Thursday, March 22, 2018

Kevin "Spanky" Long #6.

Staring at the sea.

Kevin was one of the new ams on Baker and Emerica in the early 2000s. It's interesting to see who manages to stick around compared to the people who burn out after a short career. He had ridden for Sixteen and Kareem Campbell's City Stars before joining Baker. He won the Skate Park of Tampa's 2003 Tampa Am contest and turned pro soon after. The kid they called Spanky has had a few obstacles to defeat over the years, but he's still pro today with a board on Baker. He's also still on Emerica and RVCA. I'm glad to see Kevin has persevered to keep on rolling. He's put out some good video parts and interviews with a nice mix of modern and classic tricks.

Transworld - December 2002 Volume 20 Number 12

Wednesday, March 21, 2018

Emeric Pratt.

Sorry ma, forgot to take out the trash.

Iota was a board company produced by Fobia Skate Shop in Minneapolis, Minnesota. The team included Steve Nesser, Brian Heck, Neal Erickson, and a few more Twin Cities locals. They had some neat ads to go with Steve's handrail assault.

Is Emeric taking this grab to backside lipslide? He had an ad with a melon grab to frontside lipslide so that makes me think he's going to land on the rail.

Transworld - Winter 2002 Volume 20 Number 13

Tuesday, March 20, 2018

Hollywood Team.

The A-List.

Hollywood was Kris Markovich's company under the Tum Yeto banner. He had been riding for Foundation and was getting a lot of offers from other brands so he opted to start his own gig with Tod Swank. He peaced out for Blind in 2003 and the set got dark soon after for Hollywood.

I settled on a bunch of stuff from the early 2000s for the current batch of scans. It feels like enough time has passed from that span that it is exciting to look at again. Of course, I'm probably only going to end up playing my favorites since by that point I had been skateboarding for fifteen years and had a fairly solid idea of what I liked versus what I wasn't into. Those Transworlds were thick and you don't always remember everything that was hidden in the back.

Transworld - December 2002 Volume 20 Number 12

Monday, March 19, 2018

Daniel Shimizu #2.

Make up is lies.

Daniel recently retired from the ranks of professional skateboarding after a long career of jumping down handrails and grinding ledges. He was sponsored by Formula One, Foundation, Stereo, Bummer High, and Heroin over the years. He was also on Nike and had a solid part in their Nothing But The Truth video from 2007.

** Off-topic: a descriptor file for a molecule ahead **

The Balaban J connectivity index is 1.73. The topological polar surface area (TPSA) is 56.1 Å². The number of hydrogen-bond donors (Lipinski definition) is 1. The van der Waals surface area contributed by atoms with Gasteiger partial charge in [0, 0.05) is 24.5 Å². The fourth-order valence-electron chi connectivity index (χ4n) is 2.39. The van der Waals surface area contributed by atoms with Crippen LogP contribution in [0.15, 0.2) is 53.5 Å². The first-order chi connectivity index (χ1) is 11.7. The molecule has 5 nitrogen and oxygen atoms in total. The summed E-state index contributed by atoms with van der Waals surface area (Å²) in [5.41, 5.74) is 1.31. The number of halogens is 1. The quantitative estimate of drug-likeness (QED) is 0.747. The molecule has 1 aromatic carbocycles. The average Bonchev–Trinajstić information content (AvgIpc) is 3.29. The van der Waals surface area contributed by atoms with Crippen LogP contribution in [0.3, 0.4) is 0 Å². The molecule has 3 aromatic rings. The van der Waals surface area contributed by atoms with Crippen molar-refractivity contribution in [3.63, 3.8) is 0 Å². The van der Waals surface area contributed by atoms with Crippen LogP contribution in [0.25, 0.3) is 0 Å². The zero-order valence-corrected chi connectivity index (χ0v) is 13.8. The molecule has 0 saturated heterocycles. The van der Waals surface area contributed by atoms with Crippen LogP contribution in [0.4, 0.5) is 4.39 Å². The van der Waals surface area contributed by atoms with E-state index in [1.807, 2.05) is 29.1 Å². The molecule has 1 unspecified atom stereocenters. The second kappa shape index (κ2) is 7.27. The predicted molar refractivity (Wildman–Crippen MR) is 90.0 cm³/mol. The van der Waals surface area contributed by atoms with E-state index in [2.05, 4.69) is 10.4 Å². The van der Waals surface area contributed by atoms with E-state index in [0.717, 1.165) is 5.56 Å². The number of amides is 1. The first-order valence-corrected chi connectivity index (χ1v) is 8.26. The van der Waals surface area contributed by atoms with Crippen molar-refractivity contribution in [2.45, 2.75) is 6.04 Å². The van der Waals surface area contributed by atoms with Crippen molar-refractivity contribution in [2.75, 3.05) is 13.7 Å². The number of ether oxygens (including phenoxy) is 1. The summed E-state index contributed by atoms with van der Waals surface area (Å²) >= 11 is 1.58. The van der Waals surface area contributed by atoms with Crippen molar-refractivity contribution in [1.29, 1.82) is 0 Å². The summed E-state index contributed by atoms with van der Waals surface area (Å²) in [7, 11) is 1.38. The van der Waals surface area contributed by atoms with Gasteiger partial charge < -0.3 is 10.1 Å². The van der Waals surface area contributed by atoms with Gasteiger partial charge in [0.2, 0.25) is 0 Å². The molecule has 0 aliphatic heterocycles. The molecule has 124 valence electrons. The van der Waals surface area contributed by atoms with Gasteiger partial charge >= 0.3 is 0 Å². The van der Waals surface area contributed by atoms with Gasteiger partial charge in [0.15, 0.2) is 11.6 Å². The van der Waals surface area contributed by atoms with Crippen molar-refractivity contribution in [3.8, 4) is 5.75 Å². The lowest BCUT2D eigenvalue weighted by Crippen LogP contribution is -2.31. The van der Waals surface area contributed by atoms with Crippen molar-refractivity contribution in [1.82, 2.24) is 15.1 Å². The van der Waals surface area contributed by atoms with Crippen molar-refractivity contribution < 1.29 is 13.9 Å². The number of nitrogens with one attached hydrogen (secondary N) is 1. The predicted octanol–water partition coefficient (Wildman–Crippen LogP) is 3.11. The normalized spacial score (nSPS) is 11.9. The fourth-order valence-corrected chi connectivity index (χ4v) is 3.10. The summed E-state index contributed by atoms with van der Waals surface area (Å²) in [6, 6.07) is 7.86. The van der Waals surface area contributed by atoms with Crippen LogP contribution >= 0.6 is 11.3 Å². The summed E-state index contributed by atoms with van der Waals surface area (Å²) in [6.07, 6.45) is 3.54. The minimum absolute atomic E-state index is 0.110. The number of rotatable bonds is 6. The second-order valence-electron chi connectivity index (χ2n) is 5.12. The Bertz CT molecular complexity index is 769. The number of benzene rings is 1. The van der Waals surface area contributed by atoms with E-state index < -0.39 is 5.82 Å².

I had his board back in 2013. It was a somewhat odd and squarish shape that was really comfortable to ride. The metallic gold paint looks awesome.

Transworld - December 2002 Volume 20 Number 12

Friday, March 9, 2018

The Village Skatepark.

My village made a halfhearted attempt to have a skatepark in 1997 and 1998. They used the parking lot at one of the parks to host a collection of ramps for the kids to skateboard and rollerblade on for two summers. The ramps were six wooden wedge ramps that were all about four feet wide, two feet tall, and six feet in length. I want to say there was a square stage as well. It was a dull collection of obstacles, but at least you could move them around for the sake of variety. You could also turn the ramps up on the two foot side to do wallrides on. They didn't make you wear pads so that helped. There weren't any lights so the fun was over once it got dark.

The skatepark was launched in either late August or early September of 1997. I had skipped town for graduate school so I missed out on the inaugural season. I'm not exactly sure where the ramps came from. It seemed like it might have been a shop project from a local trade school, but that's a guess on my part.

For 1998, I was back home for summer after my first year of grad school. The skatepark was run through the village's youth recreation program. They always hire college and high school students to staff the program and I sent in a letter to see if they needed a person to be the skatepark monitor for the summer. I got the job. It was the only time I worked during my three summers off from grad school. I highly recommend taking the warm months off if you can get away with it.